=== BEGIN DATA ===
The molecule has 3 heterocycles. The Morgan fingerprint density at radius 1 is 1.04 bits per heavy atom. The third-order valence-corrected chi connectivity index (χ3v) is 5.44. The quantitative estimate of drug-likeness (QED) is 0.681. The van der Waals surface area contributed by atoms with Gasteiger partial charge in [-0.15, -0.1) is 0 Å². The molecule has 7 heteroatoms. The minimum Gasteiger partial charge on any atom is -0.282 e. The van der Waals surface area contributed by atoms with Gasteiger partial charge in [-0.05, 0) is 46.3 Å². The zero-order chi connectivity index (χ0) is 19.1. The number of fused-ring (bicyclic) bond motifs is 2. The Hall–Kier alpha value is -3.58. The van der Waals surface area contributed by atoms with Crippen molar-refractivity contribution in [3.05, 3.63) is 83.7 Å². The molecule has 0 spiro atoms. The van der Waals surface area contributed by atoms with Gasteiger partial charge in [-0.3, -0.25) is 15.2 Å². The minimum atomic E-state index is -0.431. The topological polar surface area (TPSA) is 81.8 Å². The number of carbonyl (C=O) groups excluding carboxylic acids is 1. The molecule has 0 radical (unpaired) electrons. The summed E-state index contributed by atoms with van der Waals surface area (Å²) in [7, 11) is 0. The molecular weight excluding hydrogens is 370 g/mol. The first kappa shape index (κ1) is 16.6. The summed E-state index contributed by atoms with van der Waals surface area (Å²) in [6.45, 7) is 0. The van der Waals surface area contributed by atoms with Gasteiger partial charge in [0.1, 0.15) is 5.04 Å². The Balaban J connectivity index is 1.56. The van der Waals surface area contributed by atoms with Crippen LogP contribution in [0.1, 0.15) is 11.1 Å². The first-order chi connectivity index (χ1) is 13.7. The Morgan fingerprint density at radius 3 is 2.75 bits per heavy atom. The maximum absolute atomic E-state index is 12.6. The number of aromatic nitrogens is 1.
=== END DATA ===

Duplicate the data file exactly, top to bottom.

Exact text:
The molecule has 3 heterocycles. The Morgan fingerprint density at radius 1 is 1.04 bits per heavy atom. The third-order valence-corrected chi connectivity index (χ3v) is 5.44. The quantitative estimate of drug-likeness (QED) is 0.681. The van der Waals surface area contributed by atoms with Gasteiger partial charge in [-0.15, -0.1) is 0 Å². The molecule has 7 heteroatoms. The minimum Gasteiger partial charge on any atom is -0.282 e. The van der Waals surface area contributed by atoms with Gasteiger partial charge in [-0.05, 0) is 46.3 Å². The zero-order chi connectivity index (χ0) is 19.1. The number of fused-ring (bicyclic) bond motifs is 2. The Hall–Kier alpha value is -3.58. The van der Waals surface area contributed by atoms with Crippen molar-refractivity contribution in [3.05, 3.63) is 83.7 Å². The molecule has 0 spiro atoms. The van der Waals surface area contributed by atoms with Gasteiger partial charge in [-0.3, -0.25) is 15.2 Å². The minimum atomic E-state index is -0.431. The topological polar surface area (TPSA) is 81.8 Å². The number of carbonyl (C=O) groups excluding carboxylic acids is 1. The molecule has 0 radical (unpaired) electrons. The summed E-state index contributed by atoms with van der Waals surface area (Å²) in [7, 11) is 0. The molecular weight excluding hydrogens is 370 g/mol. The first kappa shape index (κ1) is 16.6. The summed E-state index contributed by atoms with van der Waals surface area (Å²) in [6.45, 7) is 0. The van der Waals surface area contributed by atoms with Gasteiger partial charge in [0.1, 0.15) is 5.04 Å². The Balaban J connectivity index is 1.56. The van der Waals surface area contributed by atoms with Crippen LogP contribution in [0.1, 0.15) is 11.1 Å². The first-order chi connectivity index (χ1) is 13.7. The Morgan fingerprint density at radius 3 is 2.75 bits per heavy atom. The maximum absolute atomic E-state index is 12.6. The number of aromatic nitrogens is 1.